Music has been everything to me – best friend, mentor, guide, lover, as well as pusher, boss, torturer, attacker, and annoying little brother who won’t stop poking me in the arm going oi (jab), oi (jab), oi.
From the first time I cried to The Sound Of Music as Julie Andrews and Christopher Plumber sang Eidelweiss to the nazis before heading from the mountains, music has been my guiding light, my joy, my reason for doing a series of what could be seen as being stupid things – like spending my life listening to it, playing it and making it. It has certainly brought me much pleasure, and taken me round the world.
But my relationship with music is changing. I now spend more time seeking out places where there is no music, where I can hear the sound of the wind, waves, birds, kitchen implements, voices, traffic. All this sonic input, in the right place, can be as beautiful as a symphony, as uplifting and emotional as the purest pop song.
When I was a teenager, music was culture, music was currency, music was language. The bands you liked formed a complex pin code that could unlock a friendship, start a love affair, seal a deal.
If somebody knew that the drummer on the first EP from Echo and the Bunnymen was not a human at all but a drum machine called Echo, they were in, best mates, lifetime friends (hello Carlo).
Now, in the digital age, music is a file, mere code, a devalued currency, a wheelbarrow-full of Weimar notes to its previous gold doubloons.
Of course, modern pop is as culturally significant as it ever was. Unfortunately that means that most modern pop is an irritating soundtrack to late capitalism, something to keep the shoppers shopping and the drivers driving, a pointless loop, some autotune, an endless list of brand names, a hiss and a whizz on a phone on the top of a bus, hold music for the limitless call centre of twenty first century life, pointless music soundtracking a futile, soulless existence.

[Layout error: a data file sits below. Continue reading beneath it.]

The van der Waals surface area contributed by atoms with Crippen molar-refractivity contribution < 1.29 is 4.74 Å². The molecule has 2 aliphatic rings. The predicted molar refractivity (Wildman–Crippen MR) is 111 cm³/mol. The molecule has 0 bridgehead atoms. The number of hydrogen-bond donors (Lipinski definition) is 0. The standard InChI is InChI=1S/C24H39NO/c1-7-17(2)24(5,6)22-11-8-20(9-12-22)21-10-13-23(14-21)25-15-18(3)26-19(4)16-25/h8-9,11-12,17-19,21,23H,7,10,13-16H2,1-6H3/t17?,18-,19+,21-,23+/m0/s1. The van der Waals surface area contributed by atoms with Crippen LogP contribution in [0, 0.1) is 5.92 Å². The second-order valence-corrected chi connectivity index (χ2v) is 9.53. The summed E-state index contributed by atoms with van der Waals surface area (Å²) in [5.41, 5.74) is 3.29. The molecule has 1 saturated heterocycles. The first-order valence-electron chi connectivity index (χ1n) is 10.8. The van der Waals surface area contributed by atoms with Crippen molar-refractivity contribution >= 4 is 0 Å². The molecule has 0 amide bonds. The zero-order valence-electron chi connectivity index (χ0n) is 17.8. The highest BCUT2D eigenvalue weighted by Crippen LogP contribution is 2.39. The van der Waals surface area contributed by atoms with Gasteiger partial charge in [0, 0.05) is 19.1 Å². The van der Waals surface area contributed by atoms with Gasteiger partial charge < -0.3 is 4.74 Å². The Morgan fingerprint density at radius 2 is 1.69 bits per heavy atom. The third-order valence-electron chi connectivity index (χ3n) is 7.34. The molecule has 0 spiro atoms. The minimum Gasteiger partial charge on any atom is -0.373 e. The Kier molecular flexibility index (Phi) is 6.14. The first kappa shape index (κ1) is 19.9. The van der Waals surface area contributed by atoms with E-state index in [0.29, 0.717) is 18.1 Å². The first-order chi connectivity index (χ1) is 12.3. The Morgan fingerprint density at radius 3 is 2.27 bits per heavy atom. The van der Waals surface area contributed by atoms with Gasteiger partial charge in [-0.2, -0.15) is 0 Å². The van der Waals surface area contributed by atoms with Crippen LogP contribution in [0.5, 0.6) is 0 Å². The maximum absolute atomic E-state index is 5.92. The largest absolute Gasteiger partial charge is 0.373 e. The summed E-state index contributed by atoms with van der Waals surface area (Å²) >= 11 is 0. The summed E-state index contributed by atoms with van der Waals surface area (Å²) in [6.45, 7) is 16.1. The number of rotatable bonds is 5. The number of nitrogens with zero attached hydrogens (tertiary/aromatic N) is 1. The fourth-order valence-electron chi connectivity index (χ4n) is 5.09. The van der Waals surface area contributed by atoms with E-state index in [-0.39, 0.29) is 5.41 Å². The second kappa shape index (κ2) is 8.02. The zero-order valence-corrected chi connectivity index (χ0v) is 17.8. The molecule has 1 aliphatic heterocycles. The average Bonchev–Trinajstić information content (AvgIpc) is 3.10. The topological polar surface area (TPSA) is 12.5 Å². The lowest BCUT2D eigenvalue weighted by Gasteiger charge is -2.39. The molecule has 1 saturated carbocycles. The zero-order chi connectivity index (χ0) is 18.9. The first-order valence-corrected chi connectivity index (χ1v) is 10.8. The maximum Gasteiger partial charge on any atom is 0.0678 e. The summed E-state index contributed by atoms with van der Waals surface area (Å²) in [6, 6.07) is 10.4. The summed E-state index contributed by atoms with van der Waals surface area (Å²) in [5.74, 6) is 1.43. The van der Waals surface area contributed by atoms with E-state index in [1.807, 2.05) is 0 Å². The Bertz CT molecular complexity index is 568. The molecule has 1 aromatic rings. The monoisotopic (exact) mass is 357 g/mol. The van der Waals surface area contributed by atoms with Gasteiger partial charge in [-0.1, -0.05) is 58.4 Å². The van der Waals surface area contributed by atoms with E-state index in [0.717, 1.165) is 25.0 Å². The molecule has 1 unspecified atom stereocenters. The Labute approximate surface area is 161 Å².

And my music? It’s still there, where it always has been, on the margins, somewhere you can find the edge – post dubsteppy electronica, emotional folk, deep, dirty, sexy house music, even the odd rock anthem.
But I wonder if it means as much as it used to. Maybe I am asking too much. Maybe I am spoiled by listening to and working with so much new music every day. Maybe I am satiated by the increased flow of amazing sounds. Maybe I am slowly, simply drowning in a sea of digital files.
It’s not that I have lost my way. I still love music and she still loves me, just as much as ever. It’s just that things have changed, the world have moved, the currency has been devalued, there are new ways of playing, new joy from games and movies, and there’s so much of all of it.
The challenge then is to find new ways of finding the good stuff then sharing the love, new ways of feeling the passion, new ways of connecting, new ways of hooking into the culture, new ways of sharing my music with more people. But what are they?
(to be continued…)